A new era

In recent years, initiatives have been developing again in France, in line with the recent context of revegetation of urban spaces. Projects are spreading in Île-de-France (Villiers-le-Bel, Rambouillet, Bagnolet), in the Pays de la Loire (Nantes, Cholet, Angers, Saint-Nazaire, Orvault) but also in Reims, Bordeaux, Marseille and, in the summer of 2021, in Montpellier .

Often initiated and supported by the CEMEA (Training Centers for Methods of Active Education), all these adventure fields perpetuate this history and these struggles of common spaces within the city with today specific objectives: to rethink the place of children in the city, and promote their autonomy.

Adventure ground in Les Halles (Paris). Patrick Janicek / Fickr

Creating a place for children, designed by them, is an innovative vision of education and urban space. Do not popular education projects thus make it possible to rethink the links between inhabitants and urban policies?

The adventure playground has become a research object with the Tapla network (Adventure lands of the past / for the future), initiated by Baptiste Besse-Patin, Aurélien Ramos, Gilles Raveneau and Clothilde Roullier as an international, multidisciplinary network and open which studies the legacy of adventure fields and their perspectives.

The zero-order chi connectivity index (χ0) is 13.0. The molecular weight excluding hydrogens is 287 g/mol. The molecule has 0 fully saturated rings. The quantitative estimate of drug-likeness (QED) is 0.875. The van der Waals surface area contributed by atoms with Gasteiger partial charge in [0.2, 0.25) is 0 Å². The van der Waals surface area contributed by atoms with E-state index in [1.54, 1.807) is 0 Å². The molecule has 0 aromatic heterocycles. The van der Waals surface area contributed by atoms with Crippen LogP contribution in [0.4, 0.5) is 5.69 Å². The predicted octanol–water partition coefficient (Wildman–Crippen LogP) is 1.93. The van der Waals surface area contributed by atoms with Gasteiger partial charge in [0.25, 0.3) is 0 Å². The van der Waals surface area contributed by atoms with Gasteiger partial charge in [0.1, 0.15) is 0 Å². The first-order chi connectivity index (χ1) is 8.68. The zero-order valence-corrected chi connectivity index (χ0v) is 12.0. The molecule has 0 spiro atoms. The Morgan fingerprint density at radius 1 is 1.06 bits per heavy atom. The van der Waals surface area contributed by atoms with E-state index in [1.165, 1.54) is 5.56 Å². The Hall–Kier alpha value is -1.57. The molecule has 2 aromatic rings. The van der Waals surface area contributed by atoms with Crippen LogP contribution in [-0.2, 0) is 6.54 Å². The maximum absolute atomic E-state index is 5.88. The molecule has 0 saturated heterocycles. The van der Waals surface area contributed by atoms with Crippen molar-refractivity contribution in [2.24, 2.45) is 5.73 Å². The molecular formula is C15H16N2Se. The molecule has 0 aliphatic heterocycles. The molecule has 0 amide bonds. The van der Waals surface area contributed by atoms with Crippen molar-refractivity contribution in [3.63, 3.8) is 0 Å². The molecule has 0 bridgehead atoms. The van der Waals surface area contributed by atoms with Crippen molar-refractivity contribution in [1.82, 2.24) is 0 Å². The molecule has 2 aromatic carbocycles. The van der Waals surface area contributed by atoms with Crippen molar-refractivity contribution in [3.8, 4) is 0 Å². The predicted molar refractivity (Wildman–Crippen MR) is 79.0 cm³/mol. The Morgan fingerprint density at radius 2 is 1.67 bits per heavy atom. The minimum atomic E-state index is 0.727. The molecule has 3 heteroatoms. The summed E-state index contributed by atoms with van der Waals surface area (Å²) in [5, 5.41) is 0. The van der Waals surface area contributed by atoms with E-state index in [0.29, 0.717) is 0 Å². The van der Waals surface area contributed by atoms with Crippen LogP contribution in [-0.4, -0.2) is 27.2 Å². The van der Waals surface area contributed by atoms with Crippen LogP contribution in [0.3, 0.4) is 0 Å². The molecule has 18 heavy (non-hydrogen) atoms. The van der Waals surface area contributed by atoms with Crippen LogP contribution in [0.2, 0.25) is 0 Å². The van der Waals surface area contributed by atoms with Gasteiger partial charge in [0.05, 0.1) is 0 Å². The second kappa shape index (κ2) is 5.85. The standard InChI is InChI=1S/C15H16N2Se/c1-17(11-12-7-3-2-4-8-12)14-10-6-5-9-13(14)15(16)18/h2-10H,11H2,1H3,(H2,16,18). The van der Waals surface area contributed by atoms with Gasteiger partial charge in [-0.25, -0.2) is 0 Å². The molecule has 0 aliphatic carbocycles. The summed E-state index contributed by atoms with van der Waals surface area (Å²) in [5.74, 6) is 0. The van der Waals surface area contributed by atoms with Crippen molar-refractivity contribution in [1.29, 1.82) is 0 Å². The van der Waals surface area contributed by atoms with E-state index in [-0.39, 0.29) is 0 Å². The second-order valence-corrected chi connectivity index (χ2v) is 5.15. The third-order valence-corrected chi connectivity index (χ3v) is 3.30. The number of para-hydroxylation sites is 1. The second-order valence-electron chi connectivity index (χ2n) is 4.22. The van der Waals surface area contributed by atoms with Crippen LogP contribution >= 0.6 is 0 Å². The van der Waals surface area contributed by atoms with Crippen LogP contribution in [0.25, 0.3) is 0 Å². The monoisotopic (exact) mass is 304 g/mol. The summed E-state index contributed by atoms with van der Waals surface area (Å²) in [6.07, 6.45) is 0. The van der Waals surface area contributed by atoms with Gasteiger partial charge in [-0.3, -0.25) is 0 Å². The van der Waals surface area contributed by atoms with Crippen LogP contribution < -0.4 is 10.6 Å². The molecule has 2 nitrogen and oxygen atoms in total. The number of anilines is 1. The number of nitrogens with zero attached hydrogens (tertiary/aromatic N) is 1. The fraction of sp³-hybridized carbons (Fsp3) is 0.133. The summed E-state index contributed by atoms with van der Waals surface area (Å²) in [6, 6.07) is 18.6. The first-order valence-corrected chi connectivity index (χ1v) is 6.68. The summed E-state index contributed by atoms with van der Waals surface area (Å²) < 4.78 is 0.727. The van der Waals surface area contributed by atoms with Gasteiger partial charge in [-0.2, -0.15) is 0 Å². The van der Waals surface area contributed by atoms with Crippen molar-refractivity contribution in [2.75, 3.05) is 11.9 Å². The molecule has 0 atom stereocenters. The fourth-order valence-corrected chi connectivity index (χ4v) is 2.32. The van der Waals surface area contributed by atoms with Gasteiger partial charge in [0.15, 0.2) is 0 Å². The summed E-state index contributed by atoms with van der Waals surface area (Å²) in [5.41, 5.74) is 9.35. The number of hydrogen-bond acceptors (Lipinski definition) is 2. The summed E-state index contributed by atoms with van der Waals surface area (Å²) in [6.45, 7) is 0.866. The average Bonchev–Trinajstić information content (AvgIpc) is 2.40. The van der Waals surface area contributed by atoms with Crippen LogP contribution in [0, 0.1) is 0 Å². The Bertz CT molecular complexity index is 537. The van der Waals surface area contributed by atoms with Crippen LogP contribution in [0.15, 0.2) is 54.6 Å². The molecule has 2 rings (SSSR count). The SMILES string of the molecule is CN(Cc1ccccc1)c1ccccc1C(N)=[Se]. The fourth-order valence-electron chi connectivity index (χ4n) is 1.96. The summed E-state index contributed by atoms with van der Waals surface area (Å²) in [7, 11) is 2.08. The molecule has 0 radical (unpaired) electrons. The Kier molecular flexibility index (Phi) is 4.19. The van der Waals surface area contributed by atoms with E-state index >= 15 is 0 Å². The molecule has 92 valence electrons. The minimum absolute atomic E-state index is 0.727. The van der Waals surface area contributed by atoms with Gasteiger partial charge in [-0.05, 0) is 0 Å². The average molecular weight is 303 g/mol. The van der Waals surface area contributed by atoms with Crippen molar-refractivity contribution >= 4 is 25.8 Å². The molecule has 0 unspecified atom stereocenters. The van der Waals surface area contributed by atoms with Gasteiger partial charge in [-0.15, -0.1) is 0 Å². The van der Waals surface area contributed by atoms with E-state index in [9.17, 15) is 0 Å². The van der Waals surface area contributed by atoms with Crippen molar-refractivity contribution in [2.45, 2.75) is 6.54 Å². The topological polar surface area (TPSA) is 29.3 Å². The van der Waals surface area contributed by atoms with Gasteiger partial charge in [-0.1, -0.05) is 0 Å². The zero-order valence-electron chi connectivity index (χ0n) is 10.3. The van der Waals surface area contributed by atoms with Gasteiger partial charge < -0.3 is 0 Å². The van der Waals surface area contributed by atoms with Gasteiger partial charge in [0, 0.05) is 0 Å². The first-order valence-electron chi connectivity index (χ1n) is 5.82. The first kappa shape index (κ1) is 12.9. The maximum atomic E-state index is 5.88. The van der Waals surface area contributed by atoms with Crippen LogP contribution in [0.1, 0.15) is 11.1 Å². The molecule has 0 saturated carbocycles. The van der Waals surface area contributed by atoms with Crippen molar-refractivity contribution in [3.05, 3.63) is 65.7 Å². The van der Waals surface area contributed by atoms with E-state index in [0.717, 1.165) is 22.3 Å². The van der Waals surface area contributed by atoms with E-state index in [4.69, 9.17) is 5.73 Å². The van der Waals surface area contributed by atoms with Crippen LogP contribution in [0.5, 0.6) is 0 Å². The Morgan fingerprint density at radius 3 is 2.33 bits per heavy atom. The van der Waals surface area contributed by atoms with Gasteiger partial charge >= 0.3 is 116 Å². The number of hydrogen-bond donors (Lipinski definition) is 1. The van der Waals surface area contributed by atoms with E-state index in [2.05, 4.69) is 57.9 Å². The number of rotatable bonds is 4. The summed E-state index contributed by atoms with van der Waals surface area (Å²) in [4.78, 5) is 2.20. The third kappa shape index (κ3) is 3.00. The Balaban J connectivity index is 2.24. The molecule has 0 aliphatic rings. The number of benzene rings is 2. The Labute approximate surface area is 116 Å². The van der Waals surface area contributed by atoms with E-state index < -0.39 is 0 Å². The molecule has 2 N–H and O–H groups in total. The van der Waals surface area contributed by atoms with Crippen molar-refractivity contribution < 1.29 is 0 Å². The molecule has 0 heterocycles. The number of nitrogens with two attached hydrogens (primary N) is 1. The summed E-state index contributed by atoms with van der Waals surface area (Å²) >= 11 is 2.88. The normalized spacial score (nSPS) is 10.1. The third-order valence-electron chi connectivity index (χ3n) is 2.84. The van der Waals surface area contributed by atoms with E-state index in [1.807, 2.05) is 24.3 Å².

Free activities

Recent work shows the importance of free activities in the development of children. These promote an integral education, taking into account the different facets of each person’s personality: intellectual, manual, bodily and emotional.

Rather than offering structured activities, the adventure fields favor this approach, by focusing on the needs and desires of children, their curiosity to build, build, garden, take care of animals or simply observe their environment.

There is no initial desire for formal learning and this freedom involves taking risks. The adventure ground is thus conducive to the discovery of autonomy. Getting to know each other better, understanding others better and the need to be with others are the building blocks of this individual and collective autonomy.

Assessing the risks you take is essential to children’s learning, development and health. In these areas, they will experience their own limits, cooperate, exchange, share, get involved.

To perpetuate these experiences and participate in their spin-off, a charter for adventure playgrounds should be considered. This would not only make it possible to better define their social and educational intentions – different from those of the playground – but also to establish the convergences and differences of the projects.

Author Bios: Sylvain Wagnon is a University Professor in Educational Sciences, Faculty of Education at the University of Montpellier, Delphine Patry is a Doctor in Educational Sciences, ATER at the University of Caen-Normandie and also Associate member of CIRNEF at the University of Caen Normandie and Mathieu Depoil is a Doctorate in Educational Science at Liderf at the University of Montpellier